- Powdered infant milk, infant food, and special foods or special pet feed that is required for medical purposes, that weigh less than 2kg. These must not require refrigeration before opening and come in sealed packages.
- Fish products, including certain shellfish such as prawns, lobsters, dead mussels, and dead oysters, with a combined quantity of less than 20 kg.There is no weight restriction for fish products coming from the Faroe Islands or Greenland.
- Other animal products, such as honey, live oysters, live mussels, and snails, up to 2 kg.
Most non-perishable snacks and pre-packaged food items are allowed, just make sure to double-check the regulations before leaving for your trip.
Exploring the Local Cuisine of Ireland
Traditional Irish food is simple yet hearty and delicious. There is a lot of farm-to-table cooking, allowing you to ask more questions about the ingredients and cross-contamination possibilities.
Bread and potatoes are key ingredients in many dishes, but you can often find gluten-free bread options throughout Ireland. Make sure to do your research ahead of time or work with me through my restaurant research service to verify which restaurants provide gluten-free options if that is an allergen for you.
Some of Ireland’s most traditional and tasty dishes are:
- Irish Stew – This is a popular dish in Ireland that brings comfort and warmth in the colder months, especially. This dish is made with beef, potatoes, and root vegetables as the base. While the ingredients are pretty basic, it’s important to ask about seasonings and any possible add-ins to ensure it does not contain your allergens.
- Shepherd’s Pie – Shepherd’s Pie is another well-known, hearty Irish dish. It is made with a layer of ground beef or lamb, followed by a layer of vegetables, with a layer of whipped or mashed potatoes on top. It is then baked to create a delicious, warm dish. Make sure to ask how the potatoes are prepared, as dairy products like milk or butter may be used.
- Black and White Pudding – Have you ever heard of this dish? This is likely not the pudding you are thinking of. It is not a sweet pudding, but instead, is made with a type of sausage. The name is based on how it is made, with blood or not. Black pudding is a purplish-red color made with blood, while white pudding is not. You’ll find black pudding more commonly, especially at breakfast time.
- Fish and Seafood – Fish and seafood dishes are common in Ireland, especially in items like Fish and Chips, chowders, fish tacos, and more.
- As for dessert, in Ireland you will find a lot of Guinness Chocolate Mousse, Irish Whisky Truffles, Irish Cream Brownies, and more. There are ice cream shops throughout Ireland as well. Therefore, make sure you do your research on items containing dairy products and double-check on any nut allergens.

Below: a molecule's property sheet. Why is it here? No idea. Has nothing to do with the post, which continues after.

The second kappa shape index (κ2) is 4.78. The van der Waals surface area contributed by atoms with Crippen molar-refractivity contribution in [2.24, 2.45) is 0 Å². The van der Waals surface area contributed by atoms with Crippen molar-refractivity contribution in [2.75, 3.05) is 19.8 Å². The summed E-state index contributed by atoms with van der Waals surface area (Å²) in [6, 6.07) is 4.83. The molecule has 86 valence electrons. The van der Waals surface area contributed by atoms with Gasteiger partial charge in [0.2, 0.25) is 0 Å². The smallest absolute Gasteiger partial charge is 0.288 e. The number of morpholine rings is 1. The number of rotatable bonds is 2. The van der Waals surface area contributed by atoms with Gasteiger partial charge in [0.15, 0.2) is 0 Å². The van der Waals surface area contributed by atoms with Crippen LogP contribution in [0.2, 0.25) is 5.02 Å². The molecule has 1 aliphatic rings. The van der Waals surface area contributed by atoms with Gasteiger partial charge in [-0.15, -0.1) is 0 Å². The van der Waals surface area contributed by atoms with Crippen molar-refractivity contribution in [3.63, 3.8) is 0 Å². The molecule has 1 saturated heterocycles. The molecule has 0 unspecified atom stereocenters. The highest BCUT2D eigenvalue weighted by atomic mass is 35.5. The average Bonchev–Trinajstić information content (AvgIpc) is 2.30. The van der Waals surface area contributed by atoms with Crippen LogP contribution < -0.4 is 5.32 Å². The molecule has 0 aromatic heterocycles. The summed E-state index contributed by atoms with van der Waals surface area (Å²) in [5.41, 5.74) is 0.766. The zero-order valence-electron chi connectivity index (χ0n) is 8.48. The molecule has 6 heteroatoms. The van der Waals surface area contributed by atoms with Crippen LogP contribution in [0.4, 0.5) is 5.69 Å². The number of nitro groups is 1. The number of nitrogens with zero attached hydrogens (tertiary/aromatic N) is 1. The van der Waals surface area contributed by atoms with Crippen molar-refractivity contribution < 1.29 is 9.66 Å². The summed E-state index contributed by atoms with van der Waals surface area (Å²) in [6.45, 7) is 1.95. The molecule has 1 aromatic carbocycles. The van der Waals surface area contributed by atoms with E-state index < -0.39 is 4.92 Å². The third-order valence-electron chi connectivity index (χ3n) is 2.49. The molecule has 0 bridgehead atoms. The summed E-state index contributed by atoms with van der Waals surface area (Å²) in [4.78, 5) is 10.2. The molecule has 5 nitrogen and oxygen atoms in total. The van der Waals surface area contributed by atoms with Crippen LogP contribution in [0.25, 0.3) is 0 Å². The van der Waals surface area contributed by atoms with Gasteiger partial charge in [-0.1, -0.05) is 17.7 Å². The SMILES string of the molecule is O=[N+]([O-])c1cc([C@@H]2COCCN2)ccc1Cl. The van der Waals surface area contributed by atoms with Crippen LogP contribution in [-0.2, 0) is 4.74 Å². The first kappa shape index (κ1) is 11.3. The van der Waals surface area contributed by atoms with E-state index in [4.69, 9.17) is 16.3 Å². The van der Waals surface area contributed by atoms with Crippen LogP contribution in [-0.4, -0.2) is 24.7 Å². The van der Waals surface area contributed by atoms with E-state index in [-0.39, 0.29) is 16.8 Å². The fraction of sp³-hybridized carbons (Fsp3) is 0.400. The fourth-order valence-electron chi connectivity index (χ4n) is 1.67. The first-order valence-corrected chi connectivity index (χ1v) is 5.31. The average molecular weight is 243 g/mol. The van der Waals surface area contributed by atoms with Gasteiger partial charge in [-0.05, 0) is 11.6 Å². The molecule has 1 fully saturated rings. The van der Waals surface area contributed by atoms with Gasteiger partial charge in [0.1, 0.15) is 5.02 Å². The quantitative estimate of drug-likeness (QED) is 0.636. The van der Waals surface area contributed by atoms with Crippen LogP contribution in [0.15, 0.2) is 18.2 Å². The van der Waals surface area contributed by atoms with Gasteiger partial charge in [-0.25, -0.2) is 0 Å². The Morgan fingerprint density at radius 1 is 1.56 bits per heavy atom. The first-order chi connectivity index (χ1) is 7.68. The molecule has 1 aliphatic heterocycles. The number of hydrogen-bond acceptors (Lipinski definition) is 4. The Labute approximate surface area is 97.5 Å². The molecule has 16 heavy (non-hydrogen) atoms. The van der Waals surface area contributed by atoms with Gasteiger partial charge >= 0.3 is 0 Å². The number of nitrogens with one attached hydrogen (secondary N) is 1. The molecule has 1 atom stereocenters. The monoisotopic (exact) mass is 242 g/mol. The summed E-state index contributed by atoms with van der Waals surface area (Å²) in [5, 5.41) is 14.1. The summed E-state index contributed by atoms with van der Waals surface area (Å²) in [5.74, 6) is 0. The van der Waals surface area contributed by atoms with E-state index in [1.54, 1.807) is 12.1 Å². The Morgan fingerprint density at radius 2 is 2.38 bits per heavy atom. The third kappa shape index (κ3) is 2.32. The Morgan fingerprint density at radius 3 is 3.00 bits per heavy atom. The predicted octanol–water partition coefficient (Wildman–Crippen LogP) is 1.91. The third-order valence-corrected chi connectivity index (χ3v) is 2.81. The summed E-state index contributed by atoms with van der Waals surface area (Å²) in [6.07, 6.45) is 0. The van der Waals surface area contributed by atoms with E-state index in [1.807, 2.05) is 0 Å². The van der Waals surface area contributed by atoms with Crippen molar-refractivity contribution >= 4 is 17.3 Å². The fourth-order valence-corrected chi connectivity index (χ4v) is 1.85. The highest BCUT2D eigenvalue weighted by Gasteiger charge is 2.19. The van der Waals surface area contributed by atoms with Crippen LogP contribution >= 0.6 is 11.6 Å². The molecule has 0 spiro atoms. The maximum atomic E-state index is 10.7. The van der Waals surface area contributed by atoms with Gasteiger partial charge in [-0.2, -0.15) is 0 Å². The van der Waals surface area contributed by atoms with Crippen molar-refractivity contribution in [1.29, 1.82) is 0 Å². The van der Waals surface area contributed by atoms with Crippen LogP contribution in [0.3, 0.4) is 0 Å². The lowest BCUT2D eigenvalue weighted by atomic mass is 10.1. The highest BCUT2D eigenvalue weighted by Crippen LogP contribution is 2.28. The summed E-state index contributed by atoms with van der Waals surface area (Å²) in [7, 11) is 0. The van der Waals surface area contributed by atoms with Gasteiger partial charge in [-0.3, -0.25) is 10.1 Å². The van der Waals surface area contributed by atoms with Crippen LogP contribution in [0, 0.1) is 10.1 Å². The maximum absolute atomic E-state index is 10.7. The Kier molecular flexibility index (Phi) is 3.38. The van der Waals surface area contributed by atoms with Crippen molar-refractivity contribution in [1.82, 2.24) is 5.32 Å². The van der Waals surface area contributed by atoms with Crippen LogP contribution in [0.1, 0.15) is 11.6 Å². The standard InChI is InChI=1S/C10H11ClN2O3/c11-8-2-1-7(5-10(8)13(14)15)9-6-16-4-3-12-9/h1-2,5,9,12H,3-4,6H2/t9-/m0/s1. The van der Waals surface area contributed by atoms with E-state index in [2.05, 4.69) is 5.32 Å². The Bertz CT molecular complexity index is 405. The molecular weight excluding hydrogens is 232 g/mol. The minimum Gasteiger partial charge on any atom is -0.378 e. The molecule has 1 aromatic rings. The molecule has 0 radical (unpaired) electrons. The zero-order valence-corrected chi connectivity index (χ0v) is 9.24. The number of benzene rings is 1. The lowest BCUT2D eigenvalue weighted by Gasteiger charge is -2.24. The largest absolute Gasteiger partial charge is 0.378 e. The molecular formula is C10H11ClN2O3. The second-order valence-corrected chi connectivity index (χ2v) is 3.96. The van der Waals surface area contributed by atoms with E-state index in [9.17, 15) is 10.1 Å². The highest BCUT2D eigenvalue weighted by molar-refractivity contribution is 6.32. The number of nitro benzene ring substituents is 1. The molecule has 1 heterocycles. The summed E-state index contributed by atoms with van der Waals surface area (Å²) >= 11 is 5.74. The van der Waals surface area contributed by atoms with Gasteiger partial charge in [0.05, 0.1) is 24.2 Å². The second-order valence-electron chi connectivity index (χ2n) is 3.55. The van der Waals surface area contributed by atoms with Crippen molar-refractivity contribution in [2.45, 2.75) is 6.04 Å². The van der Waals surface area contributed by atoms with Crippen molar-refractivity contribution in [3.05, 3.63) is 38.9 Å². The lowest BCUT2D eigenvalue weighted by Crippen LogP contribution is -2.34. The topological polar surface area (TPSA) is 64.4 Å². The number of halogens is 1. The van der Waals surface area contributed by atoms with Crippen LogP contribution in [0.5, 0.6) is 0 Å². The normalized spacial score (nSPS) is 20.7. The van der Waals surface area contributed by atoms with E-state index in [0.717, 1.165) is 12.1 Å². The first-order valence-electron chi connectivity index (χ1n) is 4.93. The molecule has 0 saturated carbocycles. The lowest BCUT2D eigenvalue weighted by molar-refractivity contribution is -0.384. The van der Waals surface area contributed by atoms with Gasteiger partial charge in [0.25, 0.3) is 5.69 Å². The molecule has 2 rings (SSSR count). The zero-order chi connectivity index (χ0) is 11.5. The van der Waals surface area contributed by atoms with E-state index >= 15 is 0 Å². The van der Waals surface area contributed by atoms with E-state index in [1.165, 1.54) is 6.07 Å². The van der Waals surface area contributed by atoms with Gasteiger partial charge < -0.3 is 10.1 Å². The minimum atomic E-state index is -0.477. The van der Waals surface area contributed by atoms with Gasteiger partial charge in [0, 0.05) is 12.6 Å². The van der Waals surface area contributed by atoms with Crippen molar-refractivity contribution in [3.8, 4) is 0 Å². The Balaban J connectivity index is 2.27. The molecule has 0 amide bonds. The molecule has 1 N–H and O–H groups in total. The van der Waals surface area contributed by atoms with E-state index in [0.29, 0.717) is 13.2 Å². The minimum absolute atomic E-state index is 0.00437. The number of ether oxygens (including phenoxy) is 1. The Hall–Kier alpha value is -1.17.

Food Allergies in Ireland
When traveling Ireland with food allergies, the menus being labeled is helpful, but it does not guarantee your complete knowledge of food allergies. However, it does allow you to start the conversation about a specific menu item due to knowing the possible allergies in that dish. A dish that is marked as not containing a specific allergen does not mean it is free from cross-contamination. Always ask about cross-contamination practices and possibilities in order to feel safe and assured that you are dining safely.
With the food culture being farm-to-table, many chefs and restaurants are happy to give you more information regarding a dish’s origin. Irish people are very friendly and are happy to make accommodations for you.
Gluten-free alternatives can be found throughout Ireland in anything from bread to main dishes and desserts. Fish and seafood can be found throughout the country, especially in the small coastal towns. Pork, beef, and lamb are popular in several traditional Irish dishes. Some of these dishes can be found with a fried egg on top, so be sure to ask about the presence of eggs if that is a concern for you. Potatoes and root vegetables are staples in Irish cooking as well as cheese and dairy.
Irish Soda Bread and scones are widely popular and contain buttermilk and other ingredients depending on the recipe.
In Ireland, soy can be found in bread and chocolate, but oftentimes, fresh bread does not have soy, so double check with restaurants if you plan to indulge in fresh baked bread. Chocolate tends to have soy lecithin, but you can find some options that are free from soy, so just be more cautious when choosing chocolate treats.
Nuts can easily slip into dishes and desserts like breads, ice creams, shortbreads, etc, so always check with the restaurant staff to ensure the restaurant and certain dishes are safe for you or your allergies can be accommodated. Peanuts are not as widely used in main dishes. If you plan to hit the pub scene, fun fact: Guinness is soy-free!
While traveling in Ireland with food allergies does require diligent preparation and consideration, you don’t have to miss out on your dream Irish adventure. With the proper knowledge, recommendations, and restaurant research, you can savor the flavors of Ireland while accommodating your food allergy needs.
I would love to help you plan your next trip to this enchanting country and take some of the stress and overwhelm off of your plate. Visit my contact page to learn more about working with me as your full-service food allergy travel planner. You can book a complimentary consultation to discuss your needs and trip further.